It has always been something of a weeper, the Jean Harris affair, a good one-handkerchief trial.

The defendant, at the mention of her "suicidal depressions" or her dying lover, has put on her dark glasses and dabbed at her eyes with a bit of wadded pink tissue. Across the courtroom, the sister of Dr. Herman Tarnower, the man Harris is accused of shooting, has likewise wept at the mention of her brother's name.

But today, the seventh day of the Harris murder trial, the proceedings changed from one-handkerchief status to two, maybe three, climaxing in a moment of seasonal schmaltz approaching Kitsch.

A Christmas stocking did the trick: A large red Christmas stocking such as one might make for a child, with the name "Herman" across the top in multicolored letters. It was decorated with felt appliques relating to the globe-trotting doctor's life -- a giraffe, an elephant, a set of gold golf clubs. It was obviously handmade. And the sight of it, introduced as evidence, was obviously more than Harris could bear. She put her head wearily down on the back of her chair and quietly cried as her lawyer -- dramatic and pugnacious Joel Aurnou -- stood protectively at her side, his hand on her shoulder.

Could the witness -- Suzanne Van der Vreken, housekeeper to the late Dr. Tarnower -- identify this object, which had been found in the doctor's house? he asked.

"That was a Christmas stocking that Mrs. Harris made for Dr. Tarnower about 10 years ago," the housekeeper said.

Other exhibits had merely been held up to the court clerk and entered in evidence. In the case of the Christmas stocking, the defense attorney ordered it passed to the jurors, who examined it one by one, as Harris, obviously upset, quietly dabbed at her eyes.

Former headmistress of the Madeira School in McLean, Va., Harris 57, has been accused of second-degree murder in the shooting of best-selling diet doctor Tarnower, a charge that carries a sentence of 25 years to life. The prosecution, noting that Harris had been involved in a love-triangle with Tarnower and a younger woman, Lynne Tryforos, 37, charges that Harris shot Tarnower in a jealous rage. The defense maintains the shooting was "a tragic accident." But that defense position has been weakened considerably by star prosecution witness Van der Vreken. It was Van der Vreken who told the jury that Harris, angry and aware of Tarnower and Tryforos, had threatened to "make their life miserable." It was also the Belgian-born housekeeper, her manner cool and disdainful, who had given the jury some particularly humiliating information about Harris. She testified that Tarnower had instructed Van der Vreken to lie about his whereabouts when he wanted to avoid speaking to Harris.

Today, as cross-examination of Van der Vreken continued, defense attorney Aurnou tried to undercut her testimony.He produced a stack of Harris' clothing which had been left in Tarnower's home, including the Christmas stocking, in an apparent attempt to show Harris and Tarnower had established a cozy domestic nest of longstanding. He brought up minute differences between the testimony she had given the grand jury and answers she gave him. At times he seemed to suggest there had been something wrong in her behavior toward Harris, that she had been, perhaps, a deceitful servant in cahoots with a duplicitous employer.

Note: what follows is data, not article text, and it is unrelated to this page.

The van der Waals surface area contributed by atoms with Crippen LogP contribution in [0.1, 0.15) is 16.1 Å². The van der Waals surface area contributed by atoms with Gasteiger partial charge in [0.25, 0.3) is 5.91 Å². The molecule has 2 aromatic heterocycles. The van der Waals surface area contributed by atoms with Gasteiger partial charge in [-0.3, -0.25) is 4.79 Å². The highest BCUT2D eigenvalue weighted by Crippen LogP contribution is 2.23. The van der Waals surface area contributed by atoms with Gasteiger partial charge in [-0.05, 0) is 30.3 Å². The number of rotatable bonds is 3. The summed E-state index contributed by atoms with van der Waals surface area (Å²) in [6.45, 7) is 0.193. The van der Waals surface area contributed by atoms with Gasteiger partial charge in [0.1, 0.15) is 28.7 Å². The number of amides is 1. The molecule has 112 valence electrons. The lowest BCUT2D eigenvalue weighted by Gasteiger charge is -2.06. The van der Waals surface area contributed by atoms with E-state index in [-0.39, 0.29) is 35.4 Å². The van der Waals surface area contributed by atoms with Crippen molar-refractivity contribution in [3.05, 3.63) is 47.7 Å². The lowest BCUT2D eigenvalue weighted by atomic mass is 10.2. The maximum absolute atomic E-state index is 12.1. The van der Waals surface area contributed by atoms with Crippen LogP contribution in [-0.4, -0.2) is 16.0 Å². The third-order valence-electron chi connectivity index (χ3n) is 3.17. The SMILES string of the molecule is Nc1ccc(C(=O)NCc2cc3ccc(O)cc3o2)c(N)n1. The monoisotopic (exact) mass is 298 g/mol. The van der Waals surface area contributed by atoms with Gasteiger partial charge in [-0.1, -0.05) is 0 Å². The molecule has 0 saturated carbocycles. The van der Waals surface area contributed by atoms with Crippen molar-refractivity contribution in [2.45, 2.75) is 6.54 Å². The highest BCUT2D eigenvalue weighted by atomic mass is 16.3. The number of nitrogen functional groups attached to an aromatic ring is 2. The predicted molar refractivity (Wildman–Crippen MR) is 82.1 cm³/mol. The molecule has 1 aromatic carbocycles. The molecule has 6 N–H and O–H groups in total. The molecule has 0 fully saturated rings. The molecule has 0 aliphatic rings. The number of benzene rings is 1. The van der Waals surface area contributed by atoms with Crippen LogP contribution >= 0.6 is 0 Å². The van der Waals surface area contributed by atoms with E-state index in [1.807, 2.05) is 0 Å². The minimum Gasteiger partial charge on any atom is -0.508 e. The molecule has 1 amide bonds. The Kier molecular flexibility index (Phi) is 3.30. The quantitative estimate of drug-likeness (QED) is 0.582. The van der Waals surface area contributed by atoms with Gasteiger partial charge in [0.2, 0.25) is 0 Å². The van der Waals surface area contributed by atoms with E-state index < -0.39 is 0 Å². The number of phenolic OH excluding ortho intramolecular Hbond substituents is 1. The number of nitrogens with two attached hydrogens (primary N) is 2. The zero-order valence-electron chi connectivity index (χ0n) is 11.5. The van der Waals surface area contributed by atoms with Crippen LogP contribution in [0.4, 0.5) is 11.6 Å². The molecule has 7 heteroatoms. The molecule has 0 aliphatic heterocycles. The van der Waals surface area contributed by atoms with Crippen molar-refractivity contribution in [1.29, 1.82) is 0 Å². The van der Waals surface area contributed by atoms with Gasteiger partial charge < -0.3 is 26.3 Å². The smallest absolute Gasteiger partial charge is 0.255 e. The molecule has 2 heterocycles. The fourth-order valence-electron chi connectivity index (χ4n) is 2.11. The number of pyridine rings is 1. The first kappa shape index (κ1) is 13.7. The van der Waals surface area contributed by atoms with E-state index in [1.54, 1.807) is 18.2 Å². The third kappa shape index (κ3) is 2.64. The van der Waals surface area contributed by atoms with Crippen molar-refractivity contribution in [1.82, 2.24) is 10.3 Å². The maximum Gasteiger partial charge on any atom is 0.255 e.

Having established yesterday that Tarnower often slept one night with Harris, the next Tryforos, and that Tryforos might have at one time destroyed Harris' clothing when she found it in the doctor's home, Aurnou today tried to show what steps the doctor and his housekeeper took to keep each of the women unaware of the other.

"What happened when Mrs. Tryforos stayed over but Mrs. Harris' things were in the bedroom?" said Aurnou.

"Dr. Tarnower asked me to put them away, to put them in the closet," said Van der Vreken, suffering a from a sore throat and visibly tiring.

"You mean he told you to hide them?" taunted Aurnou.

Aurnou also tried -- unsuccessfully -- to pin down the housekeeper on the subject of Tarnower and women beside Harris and Tryforos. But though he quoted grand jury testimony in which Van der Vreken said the doctor dated other women, Van der Vreken, a tough, unflappable witness, refused comment. She said that in 1978 through 1980, the doctor had had no overnight women guests other than Harris and Tryforos. She also tried strenuously to avoid any discussion of whether Harris had been aware of the doctor and other women. a

"Did there come a time when you personally observed something that indicated to you that Mrs. Harris was aware that Dr. Tarnower was dating women other than Lynne Tryforos?" asked Aurnou, after a number of other questions had been overruled.

"I'll try to answer this in the right way," said Van der Vreken, in her heavy accent. "When I talked with Mrs. Harris, Mrs. Harris only talked about Lynn Tryforos with me . . . never another woman. . . ."

The verbal parrying, which has continued for two days now, was typical of Van der Vreken, a woman given to tightknit dresses and a large cross who has consistently proven that she can give as good as she gets.

Sparring with Aurnou on the stand yesterday, she defended herself smoothly and with a certain Gallic sophistication when he tried to criticize her on the subject of lying to Harris about the doctor's whereabouts.

"Somebody told you to lie and you did? To a woman you had known for 14 years?" asked Aurnou, in theatrical dismay.

"Aaah, well, I'm sure she lied to me sometimes, too," said Van der Vreken.

Today, she held up equally well. As the attorney badgered her on a point, she made a suggestion.

"Maybe it was lost in my accent," she said.

"Or lost in your recollection?" said Aurnou.

"No, my accent," the witness said.